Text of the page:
athlete class, maybe you want to inherit from the student class and the athlete class, that maybe both inherit from some common superclass like person. And then you would get all the attributes that a student has and that an athlete has, and so on. Okay? So, before we go on, let me introduce just a little bit of terminology for how to think about this stuff. And the first thing I want to emphasize is, when we talk about subclass and superclass, we can often confuse each other when we communicate. So sometimes we mean the immediate subclass. A is the immediate subclass of B, if A lists as its superclass B. And other times we mean transitive subclasses, which means that it is a subclass, but it may be because of multiple superclass relationships. So if A is a subclass of B, and B is a subclass of C, then A is a subclass of C, but it's not the immediate subclass, it's a transitive subclass, fine. So in a language with single inheritance, basically, all of your subclass relationships form a tree, and we actually call this tree the class hierarchy. Right? So you could represent, for example, maybe there are three classes that subclass A, B, C, and D, and maybe another class E that subclasses D. So the idea is that your parent in the tree is your immediate superclass. What multiple inheritance fundamentally does, is make the class hierarchy not a tree anymore. Instead, it's a directed acyclic graph, it has situations where something could have multiple parents if you will. Multiple parents in the class hierarchy, and therefore, there are multiple paths between, as you see in this example here, the class Y and the class X. Y is a transitive subclass of X, and there are two ways to show it. You can show that the Y is a subclass of V, which is a subclass of X, or Y is a subclass of Z, which is a subclass of W, which is a subclass of X. And that's where things start to get a little more awkward. For example, suppose V and Z both, both define a method M. Which one does Y inherit? That didn't really happen with our

color3Dpts. Right? But if they define any differently, or maybe they both override some method in X, which one does Y get? Maybe Y needs to override it, what if Y wants to use super, well, now it has to say which super it needs. I'm not saying any of these problems can't be surmounted, but they make your language more sophisticated and more complicated. Here's another situation where it's not even clear if you should do the same thing as the previous point, or something different. Suppose X at the top here, defines a method M. Z overrides it, sorry, Z overrides it, yes, and V does not. Well now, what's the, what, what method M do we have in Y? Is somehow it important that Z overrides it, or does somehow Y get Z's method M and X's because V did inherit it, V does have a method M? It probably should not matter to us, that V inherited it rather than defined it itself, maybe from Y's perspective all that matters is that V has the method M. And then fields, what Ruby calls instance variables, but in most objects program languages can be part of a class definition, get even more complicated. Supposed there is instance variable, defined up in X, should Y have one copy of it? Which kind of makes sense, it's an object, it has an instance variable. Or does it need two different ones? And for that, I thought I'd show you, that actually, both situations do arise in practice. That's why C++, which I'm not going to show you, actually supports different kinds of subclassing, in inheritance for this situation. So it sometimes, you get two different fields with basically the same name, just from different classes, and sometimes you get only one. So in our 3Dcolorpt example, it turns out that we have the situation where point has two sub classes, colorpt and pt3D. And then colorpt3D, if we could do this, would have two superclasses. 'Kay? So, it seems clear that in our 3Dcolorpts, we want to have one X getter, one Y getter, one X setter, one Y setter. We want to have one conceptual field for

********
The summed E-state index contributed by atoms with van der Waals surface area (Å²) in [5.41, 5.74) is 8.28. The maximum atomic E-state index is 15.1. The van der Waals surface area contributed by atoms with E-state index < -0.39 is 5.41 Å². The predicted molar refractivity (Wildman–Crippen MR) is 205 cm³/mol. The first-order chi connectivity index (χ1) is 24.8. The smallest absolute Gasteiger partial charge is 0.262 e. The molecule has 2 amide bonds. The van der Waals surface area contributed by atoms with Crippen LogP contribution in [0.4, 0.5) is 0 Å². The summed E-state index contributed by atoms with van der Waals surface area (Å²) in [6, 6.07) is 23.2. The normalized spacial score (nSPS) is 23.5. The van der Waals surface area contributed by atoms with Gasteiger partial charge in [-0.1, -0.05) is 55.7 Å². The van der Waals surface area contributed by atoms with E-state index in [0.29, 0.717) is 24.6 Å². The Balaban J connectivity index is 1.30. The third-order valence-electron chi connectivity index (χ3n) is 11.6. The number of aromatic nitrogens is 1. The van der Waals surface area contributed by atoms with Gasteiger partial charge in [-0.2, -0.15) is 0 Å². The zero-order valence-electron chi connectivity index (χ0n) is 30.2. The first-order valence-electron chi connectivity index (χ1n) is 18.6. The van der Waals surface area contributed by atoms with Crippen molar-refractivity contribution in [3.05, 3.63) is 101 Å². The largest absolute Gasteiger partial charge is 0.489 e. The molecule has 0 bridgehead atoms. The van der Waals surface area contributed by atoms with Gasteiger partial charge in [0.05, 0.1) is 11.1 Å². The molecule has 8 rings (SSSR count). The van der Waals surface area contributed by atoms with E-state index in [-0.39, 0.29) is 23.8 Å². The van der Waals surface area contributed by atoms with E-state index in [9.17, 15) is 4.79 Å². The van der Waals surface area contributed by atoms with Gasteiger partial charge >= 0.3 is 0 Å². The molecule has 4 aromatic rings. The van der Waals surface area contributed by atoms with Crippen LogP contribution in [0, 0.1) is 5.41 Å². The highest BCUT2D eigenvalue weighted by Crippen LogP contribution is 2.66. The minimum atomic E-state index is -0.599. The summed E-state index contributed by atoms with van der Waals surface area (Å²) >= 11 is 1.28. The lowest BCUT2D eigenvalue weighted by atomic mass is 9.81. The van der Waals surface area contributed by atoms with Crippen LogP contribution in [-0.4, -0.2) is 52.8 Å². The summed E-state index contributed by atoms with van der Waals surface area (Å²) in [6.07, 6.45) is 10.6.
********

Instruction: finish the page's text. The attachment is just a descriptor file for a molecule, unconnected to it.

the X coordinate and one for the Y coordinate. We don't want two coordinate systems, one from Colorpt, one from point3D, we want one, and that's an example where that's what you want. A short example where you actually want two different copies of instance variable is a little sillier, but I actually find it funny so I will show this to you. In this situation, we imagine that the top, we have the class Person. And it has two subclasses, Artist and Cowboy. These are 2 different kinds of people. Artists draw things, and, cowboys, well, now, if you don't know English, you may not realize this. Cowboys also draw things. Turns out when you pull a, a gun out, it's called drawing the gun. So the same way an artist might draw a picture, a cowboy might draw a weapon. Okay? Now, there's nothing unreasonable about having an Artist Cowboy. This is someone who likes to paint pictures, and be a cowboy and do all the things that cowboys do. All right? But, now it would have two draw methods. And that makes sense, because there, this, our Artist Cowboy sometimes draws pictures, and sometimes draws weapons. But, if both of those draw methods use the same instance variable, say, pocket, because the artist needs to draw a paintbrush out of his pocket, and a cowboy needs to draw a gun out of his pocket. Then for these methods to work correctly, we actually want our Artist Cowboy to have two pocket getter methods. To have two pocket fields, pocket instance variables. And that somehow when we do this subclassing, we, we want to duplicate the idea of having a pocket and for an Artist Cowboy to essentially have an Artist pocket and have a Cowboy pocket. And so there's no general solution to this, we wanted one semantics for 3dcolorpts, and a different semantics for artist cowboys. And these sort of complications are why a number of languages avoid these issues, by choosing not to support multiple inheritance.